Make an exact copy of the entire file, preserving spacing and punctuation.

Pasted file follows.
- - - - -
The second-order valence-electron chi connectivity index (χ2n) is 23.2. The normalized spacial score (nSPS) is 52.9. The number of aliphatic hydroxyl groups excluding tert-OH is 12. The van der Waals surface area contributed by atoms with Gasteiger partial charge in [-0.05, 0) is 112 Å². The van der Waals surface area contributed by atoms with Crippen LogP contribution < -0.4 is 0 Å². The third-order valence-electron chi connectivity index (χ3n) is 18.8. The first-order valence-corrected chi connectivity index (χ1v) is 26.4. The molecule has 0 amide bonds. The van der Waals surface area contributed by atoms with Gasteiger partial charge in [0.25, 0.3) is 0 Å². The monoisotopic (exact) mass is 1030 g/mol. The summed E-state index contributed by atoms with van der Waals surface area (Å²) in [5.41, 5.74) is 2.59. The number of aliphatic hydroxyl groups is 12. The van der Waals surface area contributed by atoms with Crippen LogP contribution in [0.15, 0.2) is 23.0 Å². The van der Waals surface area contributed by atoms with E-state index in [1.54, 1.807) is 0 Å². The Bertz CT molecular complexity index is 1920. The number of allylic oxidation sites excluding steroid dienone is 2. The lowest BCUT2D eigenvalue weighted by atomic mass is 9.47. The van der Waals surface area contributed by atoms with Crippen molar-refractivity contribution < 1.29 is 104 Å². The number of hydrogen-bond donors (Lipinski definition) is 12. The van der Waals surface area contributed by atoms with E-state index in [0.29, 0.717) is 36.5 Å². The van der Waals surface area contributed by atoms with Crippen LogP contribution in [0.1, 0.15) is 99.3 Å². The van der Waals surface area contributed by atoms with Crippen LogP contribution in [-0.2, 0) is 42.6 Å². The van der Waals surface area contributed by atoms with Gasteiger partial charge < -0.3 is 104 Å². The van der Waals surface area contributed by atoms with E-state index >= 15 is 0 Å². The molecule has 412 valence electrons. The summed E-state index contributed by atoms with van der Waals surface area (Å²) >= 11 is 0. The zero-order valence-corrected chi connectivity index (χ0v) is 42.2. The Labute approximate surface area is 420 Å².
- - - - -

The second-order valence-electron chi connectivity index (χ2n) is 23.2. The normalized spacial score (nSPS) is 52.9. The number of aliphatic hydroxyl groups excluding tert-OH is 12. The van der Waals surface area contributed by atoms with Gasteiger partial charge in [-0.05, 0) is 112 Å². The van der Waals surface area contributed by atoms with Crippen LogP contribution < -0.4 is 0 Å². The third-order valence-electron chi connectivity index (χ3n) is 18.8. The first-order valence-corrected chi connectivity index (χ1v) is 26.4. The molecule has 0 amide bonds. The van der Waals surface area contributed by atoms with Gasteiger partial charge in [0.25, 0.3) is 0 Å². The monoisotopic (exact) mass is 1030 g/mol. The summed E-state index contributed by atoms with van der Waals surface area (Å²) in [5.41, 5.74) is 2.59. The number of aliphatic hydroxyl groups is 12. The van der Waals surface area contributed by atoms with Crippen LogP contribution in [0.15, 0.2) is 23.0 Å². The van der Waals surface area contributed by atoms with E-state index in [1.54, 1.807) is 0 Å². The Bertz CT molecular complexity index is 1920. The number of allylic oxidation sites excluding steroid dienone is 2. The lowest BCUT2D eigenvalue weighted by atomic mass is 9.47. The van der Waals surface area contributed by atoms with Crippen molar-refractivity contribution < 1.29 is 104 Å². The number of hydrogen-bond donors (Lipinski definition) is 12. The van der Waals surface area contributed by atoms with E-state index in [0.29, 0.717) is 36.5 Å². The van der Waals surface area contributed by atoms with Crippen LogP contribution in [0.1, 0.15) is 99.3 Å². The van der Waals surface area contributed by atoms with Crippen LogP contribution in [-0.2, 0) is 42.6 Å². The van der Waals surface area contributed by atoms with Gasteiger partial charge < -0.3 is 104 Å². The van der Waals surface area contributed by atoms with E-state index >= 15 is 0 Å². The molecule has 412 valence electrons. The summed E-state index contributed by atoms with van der Waals surface area (Å²) >= 11 is 0. The zero-order valence-corrected chi connectivity index (χ0v) is 42.2. The Labute approximate surface area is 420 Å².